Janice Wright Cheney


If you have only recently discovered this little gem of a blog then you may not know the affinity I have for coyotes and taxidermy. Any time I see an artist using coyotes or coyote forms or any taxidermy "ephemera" really, I sometimes develop a little art crush. I usually end up spending a couple hours exploring an artists website and making notes and then in most cases, they end up posted here. and again, I have stumbled or linked my way to the amazing and incredible Janice Wright Cheney. 

I think I have mentioned my affinity for coyotes and animals and taxidermy. Janet's work is interesting because while her wolves/coyotes sometimes look more like weimaraners than wild animals I think it is intentional because her work blurs the lines between wild and domestic, as well as gender.Much of Janet's work involves combining a traditionally female craft (embroidery, tatting, knitting) with a form that suggests masculinity: the taxidermy form. The foam "carcass" is dressed up in "female" attire complete with jewellry and false eyelashes. The wild animals seem far more domestic in their lacy scarves and fur which appears more of a fashion statement than as a representation of them in thier "natural" state.

It is interesting too that the ladies (which is a total assumption since we can't see all of their anatomy) are only half dressed either half skinned or half covered depending and when juxtaposed with the bones of the actual animals in small boxes much like museum specimens the question really does become about what remains. Placing these creatures out in a natural environment makes the question even more haunting.

The felted flower covered bears are titled Widow and represent loss, grief and survival. A taxidermied bear is often posed in an aggressive stance speaking with some suggestion tot he prowess of the hunter who killed it. I have never seen a bear trophy mounted to depict a bear lost in thought or simply sitting and admiring its surroundings. These bears simultaneously represent the trophy, the monument, the conquer and yet something more delicate- a sadness, a memorial, a burial ritual. The flower covering the bears is a rose, hundreds of hand felted red, pink, and burgundy roses the flower of love. Generally the red rose is  symbol of romantic love and the title hints at this loss as well "widow" suggesting the loss of a husband. What fascinates me even more is that bears do not mate for life – they do not marry, they do not have the matrimonial bond of humans nor do they even co-habitate yet there is no questioning the love and bond between a bear and her cubs. And that leaves me wondering if there is a subtext at play that perhaps the bear has suffered a loss and is more than simply a momunment to the fear and conquer human trophy.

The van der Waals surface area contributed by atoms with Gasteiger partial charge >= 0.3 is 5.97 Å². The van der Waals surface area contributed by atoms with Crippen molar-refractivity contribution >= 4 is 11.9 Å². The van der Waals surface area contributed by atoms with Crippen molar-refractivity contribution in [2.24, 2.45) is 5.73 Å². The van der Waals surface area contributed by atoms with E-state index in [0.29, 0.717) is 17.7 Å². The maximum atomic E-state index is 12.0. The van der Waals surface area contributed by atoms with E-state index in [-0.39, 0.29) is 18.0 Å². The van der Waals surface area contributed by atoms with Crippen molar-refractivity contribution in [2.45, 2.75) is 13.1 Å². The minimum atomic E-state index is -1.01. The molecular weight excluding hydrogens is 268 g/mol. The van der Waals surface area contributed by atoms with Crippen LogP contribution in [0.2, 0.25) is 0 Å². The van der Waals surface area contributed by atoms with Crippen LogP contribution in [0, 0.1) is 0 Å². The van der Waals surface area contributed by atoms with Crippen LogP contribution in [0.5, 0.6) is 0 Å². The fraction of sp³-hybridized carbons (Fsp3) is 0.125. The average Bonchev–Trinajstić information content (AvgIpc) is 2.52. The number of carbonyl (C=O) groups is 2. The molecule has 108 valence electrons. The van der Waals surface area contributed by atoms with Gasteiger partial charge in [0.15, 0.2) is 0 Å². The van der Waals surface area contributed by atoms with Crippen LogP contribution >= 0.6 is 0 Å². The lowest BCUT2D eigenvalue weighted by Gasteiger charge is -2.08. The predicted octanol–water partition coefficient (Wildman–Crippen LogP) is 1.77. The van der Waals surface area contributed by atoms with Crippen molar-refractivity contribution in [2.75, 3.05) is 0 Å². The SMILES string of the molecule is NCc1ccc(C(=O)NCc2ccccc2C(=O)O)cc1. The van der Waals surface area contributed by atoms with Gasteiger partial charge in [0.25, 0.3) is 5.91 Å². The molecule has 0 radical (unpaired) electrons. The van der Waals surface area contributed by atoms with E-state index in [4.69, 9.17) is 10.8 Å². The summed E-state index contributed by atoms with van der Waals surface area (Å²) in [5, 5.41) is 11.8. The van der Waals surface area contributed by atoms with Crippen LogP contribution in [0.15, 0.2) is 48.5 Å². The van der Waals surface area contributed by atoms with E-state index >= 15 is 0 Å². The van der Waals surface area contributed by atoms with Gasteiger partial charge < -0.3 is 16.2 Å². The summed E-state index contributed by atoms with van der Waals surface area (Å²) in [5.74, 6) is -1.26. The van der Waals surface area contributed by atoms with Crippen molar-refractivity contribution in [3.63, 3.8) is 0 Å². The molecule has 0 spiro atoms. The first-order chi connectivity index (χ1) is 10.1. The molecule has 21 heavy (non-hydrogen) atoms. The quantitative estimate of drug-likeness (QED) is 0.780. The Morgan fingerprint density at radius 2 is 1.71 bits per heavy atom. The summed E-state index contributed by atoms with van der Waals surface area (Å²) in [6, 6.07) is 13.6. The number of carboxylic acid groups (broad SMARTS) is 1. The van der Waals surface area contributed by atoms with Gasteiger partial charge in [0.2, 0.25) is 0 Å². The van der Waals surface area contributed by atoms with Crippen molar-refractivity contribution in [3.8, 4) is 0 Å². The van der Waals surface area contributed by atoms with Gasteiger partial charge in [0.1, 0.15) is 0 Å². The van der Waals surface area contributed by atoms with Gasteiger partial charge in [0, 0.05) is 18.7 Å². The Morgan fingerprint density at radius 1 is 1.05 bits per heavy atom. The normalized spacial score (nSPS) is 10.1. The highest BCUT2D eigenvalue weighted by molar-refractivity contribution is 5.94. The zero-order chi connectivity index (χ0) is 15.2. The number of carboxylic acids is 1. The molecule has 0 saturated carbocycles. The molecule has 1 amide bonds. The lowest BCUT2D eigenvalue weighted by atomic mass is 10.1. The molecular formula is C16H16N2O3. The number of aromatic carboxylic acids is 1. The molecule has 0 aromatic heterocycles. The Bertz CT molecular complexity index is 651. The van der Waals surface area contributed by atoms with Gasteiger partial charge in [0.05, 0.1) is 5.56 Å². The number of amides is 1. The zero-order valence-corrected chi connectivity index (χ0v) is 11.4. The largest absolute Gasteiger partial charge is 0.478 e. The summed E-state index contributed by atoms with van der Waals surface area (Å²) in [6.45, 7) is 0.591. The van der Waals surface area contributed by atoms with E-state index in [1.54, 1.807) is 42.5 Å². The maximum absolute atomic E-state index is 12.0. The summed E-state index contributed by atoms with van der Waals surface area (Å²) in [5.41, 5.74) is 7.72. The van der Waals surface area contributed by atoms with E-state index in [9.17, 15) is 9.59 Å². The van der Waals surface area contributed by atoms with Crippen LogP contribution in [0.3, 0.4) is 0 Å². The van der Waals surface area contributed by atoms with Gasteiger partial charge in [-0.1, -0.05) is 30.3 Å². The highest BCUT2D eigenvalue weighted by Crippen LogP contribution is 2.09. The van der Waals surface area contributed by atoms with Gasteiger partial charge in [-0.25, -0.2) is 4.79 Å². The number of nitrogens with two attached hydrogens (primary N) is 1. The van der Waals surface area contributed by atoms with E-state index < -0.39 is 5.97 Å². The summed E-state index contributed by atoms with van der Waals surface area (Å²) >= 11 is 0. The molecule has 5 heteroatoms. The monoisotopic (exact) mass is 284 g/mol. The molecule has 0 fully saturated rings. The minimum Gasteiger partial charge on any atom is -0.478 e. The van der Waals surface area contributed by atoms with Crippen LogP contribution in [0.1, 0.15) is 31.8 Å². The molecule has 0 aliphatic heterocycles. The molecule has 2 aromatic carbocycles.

Ted Hiebert- Unbecomings

"Werewolf Stories" is the most recent iteration of the Self-portrait Chronicles project, an ongoing interrogation of the ways in which selves outrun their own self-representations, disappearing into the image as a form of metaphysical promise. The images are self-portraits taken while interacting with a wolf skin, illuminated predominantly with black light. Situated somewhere between enlightenment myths of personal transformation and nightmares of postnatural living, these images are werewolf stories, confronting the awkward conflations of technology and the imagination. 

Personally, I find these photos very meaningful. I am intrigued by the notion of "outrunning" oneself and the sharp edge of existence where humans and animals are indistinguishable. The other work featured here is titled "unbecomings" which suggests to me a transformation of becoming less of one thing and more of another. In this case is it less wolf or less man?